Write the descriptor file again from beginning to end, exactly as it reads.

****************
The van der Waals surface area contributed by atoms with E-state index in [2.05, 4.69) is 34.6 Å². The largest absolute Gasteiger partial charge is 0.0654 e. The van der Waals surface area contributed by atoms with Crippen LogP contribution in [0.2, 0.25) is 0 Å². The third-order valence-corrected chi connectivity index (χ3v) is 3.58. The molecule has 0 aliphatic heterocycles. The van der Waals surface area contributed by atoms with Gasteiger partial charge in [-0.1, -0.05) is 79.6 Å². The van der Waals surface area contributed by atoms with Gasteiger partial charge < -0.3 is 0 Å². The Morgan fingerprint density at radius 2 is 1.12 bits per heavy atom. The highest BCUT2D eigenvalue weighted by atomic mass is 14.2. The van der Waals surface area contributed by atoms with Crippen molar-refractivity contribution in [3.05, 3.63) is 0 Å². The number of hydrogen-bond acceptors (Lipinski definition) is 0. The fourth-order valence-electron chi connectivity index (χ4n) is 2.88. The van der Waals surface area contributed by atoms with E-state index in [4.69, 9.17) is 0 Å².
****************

The van der Waals surface area contributed by atoms with E-state index in [2.05, 4.69) is 34.6 Å². The largest absolute Gasteiger partial charge is 0.0654 e. The van der Waals surface area contributed by atoms with Crippen LogP contribution in [0.2, 0.25) is 0 Å². The third-order valence-corrected chi connectivity index (χ3v) is 3.58. The molecule has 0 aliphatic heterocycles. The van der Waals surface area contributed by atoms with Gasteiger partial charge in [-0.1, -0.05) is 79.6 Å². The van der Waals surface area contributed by atoms with Gasteiger partial charge < -0.3 is 0 Å². The Morgan fingerprint density at radius 2 is 1.12 bits per heavy atom. The highest BCUT2D eigenvalue weighted by atomic mass is 14.2. The van der Waals surface area contributed by atoms with Crippen molar-refractivity contribution in [3.05, 3.63) is 0 Å². The number of hydrogen-bond acceptors (Lipinski definition) is 0. The fourth-order valence-electron chi connectivity index (χ4n) is 2.88. The van der Waals surface area contributed by atoms with E-state index in [4.69, 9.17) is 0 Å².